The Battle between China and Australia, who will win?

Published on 12/07/2020 by Priscilla Hennekam

In 2016 I moved to Australia, and when I arrived at the airport in Sydney, I still remember thinking that I must have hopped on the plane, and now I was in the wrong country. I’ve always had in my mind that all Australians were blond, with blue eyes and white skin - just like the English. I never imagined the diversity of cultures I was about to get to know, including one which I’ve ended up getting to know very well, because you cannot work in the Australian wine industry, without learning something about the Chinese culture.


To all the Chinese customers and friends who have passed through, or are still in, my life, thank you very much for sharing your culture with me, and teaching me some of your language. “Xièxiè” - Thank you


Working in the wine industry in Australia, I soon realized that China is an important market for Australia, not only in wine, but also in the export of other products, and education - a large number of university students studying in Australia are Chinese.


According to, in an article called ‘Number of Chinese students in Australia from 2010 to 2019, by education sector’ published by Thomas Hinton on July 28, 2020, “There were more than 260,000 Chinese students enrolled in Australia in 2019, with approximately 160,000 enrolled in the higher education sector alone”.


Since the beginning of this year, the relationship between the Australian and Chinese governments has been the cause of several newspaper and magazine articles. In the wine market, this disagreement between China and Australia, is having a huge impact, and could not have come at a worse time - 2020 has been a year of many challenges for the country.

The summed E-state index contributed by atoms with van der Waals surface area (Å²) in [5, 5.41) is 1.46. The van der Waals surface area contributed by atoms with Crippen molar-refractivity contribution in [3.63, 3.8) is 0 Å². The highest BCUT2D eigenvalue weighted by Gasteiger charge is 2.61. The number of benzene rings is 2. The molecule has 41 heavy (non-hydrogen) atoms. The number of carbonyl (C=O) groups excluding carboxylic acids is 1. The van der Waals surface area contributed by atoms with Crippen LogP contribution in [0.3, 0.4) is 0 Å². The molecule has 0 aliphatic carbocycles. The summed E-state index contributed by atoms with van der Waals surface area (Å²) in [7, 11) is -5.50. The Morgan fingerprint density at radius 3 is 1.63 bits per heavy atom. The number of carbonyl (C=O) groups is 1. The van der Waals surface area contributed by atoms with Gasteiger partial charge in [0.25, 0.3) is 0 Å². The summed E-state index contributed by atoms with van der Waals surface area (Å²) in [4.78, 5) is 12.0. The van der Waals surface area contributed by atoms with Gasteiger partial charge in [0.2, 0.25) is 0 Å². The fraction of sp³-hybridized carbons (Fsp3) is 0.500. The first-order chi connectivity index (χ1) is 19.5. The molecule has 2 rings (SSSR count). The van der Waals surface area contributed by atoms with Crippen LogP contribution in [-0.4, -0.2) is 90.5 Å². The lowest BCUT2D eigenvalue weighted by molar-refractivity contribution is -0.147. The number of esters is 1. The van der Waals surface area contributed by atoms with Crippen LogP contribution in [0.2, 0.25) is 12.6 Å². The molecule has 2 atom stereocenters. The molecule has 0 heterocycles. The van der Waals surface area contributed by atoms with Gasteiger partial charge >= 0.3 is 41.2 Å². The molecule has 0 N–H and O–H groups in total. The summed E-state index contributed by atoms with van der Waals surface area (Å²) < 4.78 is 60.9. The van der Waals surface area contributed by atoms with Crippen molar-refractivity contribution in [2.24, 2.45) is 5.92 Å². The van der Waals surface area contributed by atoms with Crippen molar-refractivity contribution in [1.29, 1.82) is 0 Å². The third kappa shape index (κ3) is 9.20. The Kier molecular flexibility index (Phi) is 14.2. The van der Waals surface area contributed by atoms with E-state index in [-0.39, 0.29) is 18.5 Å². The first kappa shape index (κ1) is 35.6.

We started the year with fires, which caused massive financial damage to many wine producers, then the restrictions of Covid-19, starting in the middle of the harvest, and to close with a flourish, the Chinese government launched an investigation into Australian wines that are exported to the country.


The CADA (China Alcoholic Drinks Association), requested the MOFCOM - Ministry of Commerce People's Republic of China - launch an Anti-Dumping investigation. This investigation began on August 18, 2020 and is expected to end in August 2021, but can be extended by another 6 months. Recently, on 27 November 2020, MOFCOM announced that the Chinese government would impose temporary ‘Anti-Dumping Security Deposits’ with rates between 107.1% and 212.1% on Australian wines, before finalizing anti-dumping investigations.


But what is an Anti-Dumping investigation?


Dumping is a process, in which a company exports a product, at a significantly lower price, than the price it normally charges in its domestic market. An anti-dumping duty is a protectionist tariff that a domestic government imposes on imported products. Goods in which, the government believes, prices are below a fair market value.


China is accusing Australia of selling very cheap wines to the country, and that this is hurting their domestic market. The Chinese industry body says that in the past four years, the market share of Chinese wine has dropped from around 75% to just under 50%, and that this is because the sale of Australian wine is being poured out (wines sold at low prices) to China. That is why it imposed an import deposit scheme (tariffs), ranging from 107.1% to 212.1% on Australian wines.


According to Wine Australia:

"We are sure, that Australian wine is not being dumped on the Chinese market, and that our winegrowers and producers do not benefit from any subsidies"


The curious thing is that the Chinese market is the most important market for Australia for "value" - that is, China has been the best market for the sales of Premium Wines in the country. Last year, Australian wine exports to China were valued at $1.26 billion Australian dollars. In addition, Australia exports about 60% of its total production and about 39% of that has China as its destination.


Australia's wine sector is fully collaborating with the investigations. The government recognizes that export growth is necessary to maintain jobs and prosperity in the Australian market.


Tony Battaglene, Chief Executive of Australian Grape & Wine, thinks this is a good wake-up call for Australia to develop export opportunities in other markets, and not be so reliant on China.


Australia needs to make a decision, as soon as possible, to protect the sector from being hit by “supply and demand”, which with nowhere for our wine to go, would drive down prices in the domestic market and have a major impact on the economy. Maybe a good plan B for Australia, is to take Mr Battaglene’s advice and look beyond different oceans… maybe towards South America..?